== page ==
You also hear and read a lot of tips from people about so-called courtesies they can extend to help keep the crowd moving along at a brisk pace. One of these tips – I heard it repeatedly at last year’s conference in Atlanta – was to walk up and down the escalators, much like people walk on moving walkways in an airport. This gets people up and down faster, and helps prevent the lines that form in front of escalators, according to the tipsters.
At last years conference, though, I was about 8 weeks away from a bilateral total knee replacement, and there was NO WAY I could walk up and down those escalators. I could barely get up and down out of a chair. So I endured some of the heavy sighs and under-the-breath grumbling I heard, even though it hurt to hear them. I was physically unable to do anything else. But I wondered, and wonder still, if people would have been so quick to judge if they had known my circumstances. Would they have been more compassionate, more loving and forgiving?
This year I could almost run up and down those escalators, thanks to my knee surgery. But I had a different problem that reared its ugly head – several times – during SHRM13.
The worst time was on Monday night, when a gentleman approached me and said, “Hello, Joan!” I stared at him with a panicked look on my face because I could not remember his name, even though I have interviewed him before and have looked at his picture online several times. I could see the look of surprise, and then disgust, on his face before he finally told me his name. It was clear that he was unhappy. But I have a reason why I forget people’s names, or, sometimes call people by the wrong name. Even people I know well. And it’s not snobbery, or smugness, or inattention, or lack of caring, although people clearly judge me so.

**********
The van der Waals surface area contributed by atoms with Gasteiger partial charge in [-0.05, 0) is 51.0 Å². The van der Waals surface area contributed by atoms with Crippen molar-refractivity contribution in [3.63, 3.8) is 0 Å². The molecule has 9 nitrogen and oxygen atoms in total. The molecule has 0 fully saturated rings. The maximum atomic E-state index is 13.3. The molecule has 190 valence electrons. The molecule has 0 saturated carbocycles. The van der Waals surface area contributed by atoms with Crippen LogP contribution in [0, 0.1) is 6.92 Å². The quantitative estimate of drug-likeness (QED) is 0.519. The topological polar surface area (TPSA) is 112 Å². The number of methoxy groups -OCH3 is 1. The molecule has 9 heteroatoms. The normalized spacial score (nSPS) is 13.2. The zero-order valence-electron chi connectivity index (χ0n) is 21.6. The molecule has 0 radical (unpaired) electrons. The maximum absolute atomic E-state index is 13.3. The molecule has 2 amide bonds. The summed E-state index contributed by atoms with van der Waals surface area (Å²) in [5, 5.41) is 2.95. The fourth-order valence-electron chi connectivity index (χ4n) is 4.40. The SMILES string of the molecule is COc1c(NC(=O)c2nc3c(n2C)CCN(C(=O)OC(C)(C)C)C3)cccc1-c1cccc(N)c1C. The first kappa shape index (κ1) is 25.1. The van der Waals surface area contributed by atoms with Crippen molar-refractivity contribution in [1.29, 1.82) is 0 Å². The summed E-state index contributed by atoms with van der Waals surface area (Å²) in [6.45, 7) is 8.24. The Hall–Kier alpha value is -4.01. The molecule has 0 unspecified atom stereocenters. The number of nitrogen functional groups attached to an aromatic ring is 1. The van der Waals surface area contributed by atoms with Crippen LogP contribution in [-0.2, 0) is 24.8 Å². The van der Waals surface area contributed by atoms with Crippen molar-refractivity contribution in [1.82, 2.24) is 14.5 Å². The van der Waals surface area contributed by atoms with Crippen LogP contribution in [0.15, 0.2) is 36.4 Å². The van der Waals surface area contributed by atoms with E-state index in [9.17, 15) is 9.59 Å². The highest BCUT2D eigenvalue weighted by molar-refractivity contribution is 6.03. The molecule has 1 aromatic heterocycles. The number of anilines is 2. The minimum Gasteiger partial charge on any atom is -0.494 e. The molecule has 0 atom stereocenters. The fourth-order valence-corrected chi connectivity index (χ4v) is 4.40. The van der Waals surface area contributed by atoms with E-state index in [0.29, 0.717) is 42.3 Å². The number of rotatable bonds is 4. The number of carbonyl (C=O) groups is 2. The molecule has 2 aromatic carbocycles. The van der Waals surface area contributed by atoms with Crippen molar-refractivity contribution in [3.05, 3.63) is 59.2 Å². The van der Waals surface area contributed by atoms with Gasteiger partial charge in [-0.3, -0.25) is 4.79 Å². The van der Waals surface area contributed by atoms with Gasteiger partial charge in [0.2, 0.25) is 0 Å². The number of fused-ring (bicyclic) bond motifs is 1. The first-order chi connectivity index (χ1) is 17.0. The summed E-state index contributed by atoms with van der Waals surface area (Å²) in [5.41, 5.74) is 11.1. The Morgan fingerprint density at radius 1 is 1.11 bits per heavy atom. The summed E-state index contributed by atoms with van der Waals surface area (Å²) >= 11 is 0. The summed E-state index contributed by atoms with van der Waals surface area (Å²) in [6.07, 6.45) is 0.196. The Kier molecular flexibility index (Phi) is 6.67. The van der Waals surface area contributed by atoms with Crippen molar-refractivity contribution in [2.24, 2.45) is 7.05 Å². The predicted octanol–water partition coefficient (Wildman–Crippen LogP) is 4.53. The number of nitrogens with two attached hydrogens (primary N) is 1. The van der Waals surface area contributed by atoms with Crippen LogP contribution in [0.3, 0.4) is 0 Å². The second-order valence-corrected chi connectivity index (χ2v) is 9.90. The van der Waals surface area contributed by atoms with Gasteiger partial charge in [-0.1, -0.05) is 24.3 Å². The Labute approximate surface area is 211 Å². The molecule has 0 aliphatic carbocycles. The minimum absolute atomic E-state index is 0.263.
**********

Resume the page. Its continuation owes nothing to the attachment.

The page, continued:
I forget or mistake names because almost 15 years ago I had a stroke. It was a mild stroke, and I was fortunate not to lose any mobility or have any permanent speech impairment, although if you stick a pin in the left side of my face I won’t feel it. But that stroke left me with almost no capacity to remember people’s names. I once called my daughter by my dog’s name.
My daughter knows my problem and laughed it off, but my professional connection at SHRM13 gave me a withering look of negative judgment. Would he have been more compassionate if he knew of the impaired part of my brain damaged by stroke?
But nothing was stopping him from reacting compassionately. Nothing stopped him from saying, “My name is _____” with a smile instead of a look of hurtful disgust. Just like nothing was stopping the people on the escalator from smiling and standing still, even if the crowds weren’t moving as fast as they would like. Their patience would have been appreciated by the person in front of them whose escalator ride was a momentary respite from extraordinary pain.
We all know that some behaviors are simply rude or boorish, deserving of negative judgment. But I bet if you analyze it, a lot of your judgments about others are just a way to get a “warm, self-righteous glow” for yourself, without any thought of others.